Brooksley Born, who raised the hackles of bankers and other Clinton administration officials through her efforts to regulate derivatives, said Tuesday that she would resign as chairwoman of the Commodity Futures Trading Commission rather than seek another term.
In a letter to President Clinton, Ms. Born said she would leave the commission "in April or shortly thereafter" and return to private legal practice.
Ms. Born argued that the commission, which already regulates the exchanges where many kinds of derivatives contracts are traded, should also have jurisdiction over so-called over-the-counter derivatives, which are privately negotiated agreements between banks and other counterparties.
The derivatives market has grown exponentially in recent years, to about $32.6 trillion of notional value as of Sept. 30 in U.S. banks alone, according to the Office of the Comptroller of the Currency.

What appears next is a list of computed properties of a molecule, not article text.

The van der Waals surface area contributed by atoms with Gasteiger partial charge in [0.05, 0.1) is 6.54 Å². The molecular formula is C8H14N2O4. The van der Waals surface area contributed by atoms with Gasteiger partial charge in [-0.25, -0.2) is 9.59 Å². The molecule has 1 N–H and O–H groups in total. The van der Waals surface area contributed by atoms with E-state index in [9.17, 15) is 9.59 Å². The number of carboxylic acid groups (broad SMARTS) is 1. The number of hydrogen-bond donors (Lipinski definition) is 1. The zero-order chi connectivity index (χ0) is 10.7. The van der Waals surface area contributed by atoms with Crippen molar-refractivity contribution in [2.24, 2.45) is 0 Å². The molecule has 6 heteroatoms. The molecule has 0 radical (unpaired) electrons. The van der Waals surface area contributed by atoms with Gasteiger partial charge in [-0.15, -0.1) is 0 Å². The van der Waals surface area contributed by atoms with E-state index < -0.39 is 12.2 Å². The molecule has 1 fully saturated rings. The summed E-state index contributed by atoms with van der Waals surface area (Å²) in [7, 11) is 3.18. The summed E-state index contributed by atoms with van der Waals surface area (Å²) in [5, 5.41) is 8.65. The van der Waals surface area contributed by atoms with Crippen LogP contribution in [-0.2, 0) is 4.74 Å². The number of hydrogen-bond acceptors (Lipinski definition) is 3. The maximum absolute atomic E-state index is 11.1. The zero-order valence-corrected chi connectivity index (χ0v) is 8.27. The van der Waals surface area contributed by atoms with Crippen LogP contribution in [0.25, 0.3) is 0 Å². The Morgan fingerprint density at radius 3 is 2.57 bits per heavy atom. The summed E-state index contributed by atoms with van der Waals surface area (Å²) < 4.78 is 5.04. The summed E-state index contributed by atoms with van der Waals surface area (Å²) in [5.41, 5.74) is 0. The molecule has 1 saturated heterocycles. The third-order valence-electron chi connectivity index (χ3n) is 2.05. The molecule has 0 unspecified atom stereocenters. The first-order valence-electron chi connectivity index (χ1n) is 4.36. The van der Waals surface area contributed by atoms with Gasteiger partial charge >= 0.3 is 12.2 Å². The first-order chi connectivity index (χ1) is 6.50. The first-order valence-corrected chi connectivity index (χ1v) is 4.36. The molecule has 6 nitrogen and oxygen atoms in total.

Ms. Born argued that if Long Term Capital Management had to report its over-the-counter derivative positions, it would not have been able to get into the deep financial trouble that forced the Clinton administration to broker its takeover in September.
"This episode should serve as a wake-up call about the unknown risks that the over-the-counter derivatives market may pose to the U.S. economy and to financial stability around the world," Ms. Born told the House Banking Committee in October.
But her views apparently were not shared by the Treasury Department, the Securities and Exchange Commission, and the Federal Reserve Board.
Congress even passed a law forcing her to delay any further implementation of derivatives regulation.
During a December Congressional hearing, three of the Commodity Futures Trading Commission's five board members said they would support continued delays.
Faced with the loss of support of her board and opposition from the Clinton administration, Ms. Born "was rendered inoperative," said one banker close to the situation.